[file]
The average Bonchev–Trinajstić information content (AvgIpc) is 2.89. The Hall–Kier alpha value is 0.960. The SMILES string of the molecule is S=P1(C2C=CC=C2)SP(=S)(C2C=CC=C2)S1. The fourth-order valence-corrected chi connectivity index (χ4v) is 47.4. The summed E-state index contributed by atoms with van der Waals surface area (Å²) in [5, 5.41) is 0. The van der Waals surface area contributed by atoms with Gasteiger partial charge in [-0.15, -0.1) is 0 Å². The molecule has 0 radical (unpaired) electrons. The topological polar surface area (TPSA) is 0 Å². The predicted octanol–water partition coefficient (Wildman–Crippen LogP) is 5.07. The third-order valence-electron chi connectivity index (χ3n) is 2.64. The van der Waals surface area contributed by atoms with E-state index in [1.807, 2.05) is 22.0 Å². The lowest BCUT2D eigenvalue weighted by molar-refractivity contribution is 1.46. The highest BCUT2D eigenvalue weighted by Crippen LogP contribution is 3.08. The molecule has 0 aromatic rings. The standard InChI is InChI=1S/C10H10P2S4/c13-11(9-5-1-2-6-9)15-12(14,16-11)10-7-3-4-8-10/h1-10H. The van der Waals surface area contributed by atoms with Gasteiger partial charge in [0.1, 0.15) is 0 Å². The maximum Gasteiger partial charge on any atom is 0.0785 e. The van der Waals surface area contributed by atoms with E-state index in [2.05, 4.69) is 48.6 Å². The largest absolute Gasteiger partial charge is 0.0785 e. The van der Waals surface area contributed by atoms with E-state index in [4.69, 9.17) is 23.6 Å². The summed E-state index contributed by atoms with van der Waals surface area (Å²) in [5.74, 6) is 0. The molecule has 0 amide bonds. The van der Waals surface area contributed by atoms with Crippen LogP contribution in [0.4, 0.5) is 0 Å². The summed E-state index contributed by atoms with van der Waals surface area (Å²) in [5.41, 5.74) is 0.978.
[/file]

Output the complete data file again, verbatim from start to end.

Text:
The average Bonchev–Trinajstić information content (AvgIpc) is 2.89. The Hall–Kier alpha value is 0.960. The SMILES string of the molecule is S=P1(C2C=CC=C2)SP(=S)(C2C=CC=C2)S1. The fourth-order valence-corrected chi connectivity index (χ4v) is 47.4. The summed E-state index contributed by atoms with van der Waals surface area (Å²) in [5, 5.41) is 0. The van der Waals surface area contributed by atoms with Gasteiger partial charge in [-0.15, -0.1) is 0 Å². The molecule has 0 radical (unpaired) electrons. The topological polar surface area (TPSA) is 0 Å². The predicted octanol–water partition coefficient (Wildman–Crippen LogP) is 5.07. The third-order valence-electron chi connectivity index (χ3n) is 2.64. The van der Waals surface area contributed by atoms with E-state index in [1.807, 2.05) is 22.0 Å². The lowest BCUT2D eigenvalue weighted by molar-refractivity contribution is 1.46. The highest BCUT2D eigenvalue weighted by Crippen LogP contribution is 3.08. The molecule has 0 aromatic rings. The standard InChI is InChI=1S/C10H10P2S4/c13-11(9-5-1-2-6-9)15-12(14,16-11)10-7-3-4-8-10/h1-10H. The van der Waals surface area contributed by atoms with Gasteiger partial charge in [0.1, 0.15) is 0 Å². The maximum Gasteiger partial charge on any atom is 0.0785 e. The van der Waals surface area contributed by atoms with E-state index in [2.05, 4.69) is 48.6 Å². The largest absolute Gasteiger partial charge is 0.0785 e. The van der Waals surface area contributed by atoms with E-state index in [4.69, 9.17) is 23.6 Å². The summed E-state index contributed by atoms with van der Waals surface area (Å²) in [5.74, 6) is 0. The molecule has 0 amide bonds. The van der Waals surface area contributed by atoms with Crippen LogP contribution in [0.4, 0.5) is 0 Å². The summed E-state index contributed by atoms with van der Waals surface area (Å²) in [5.41, 5.74) is 0.978.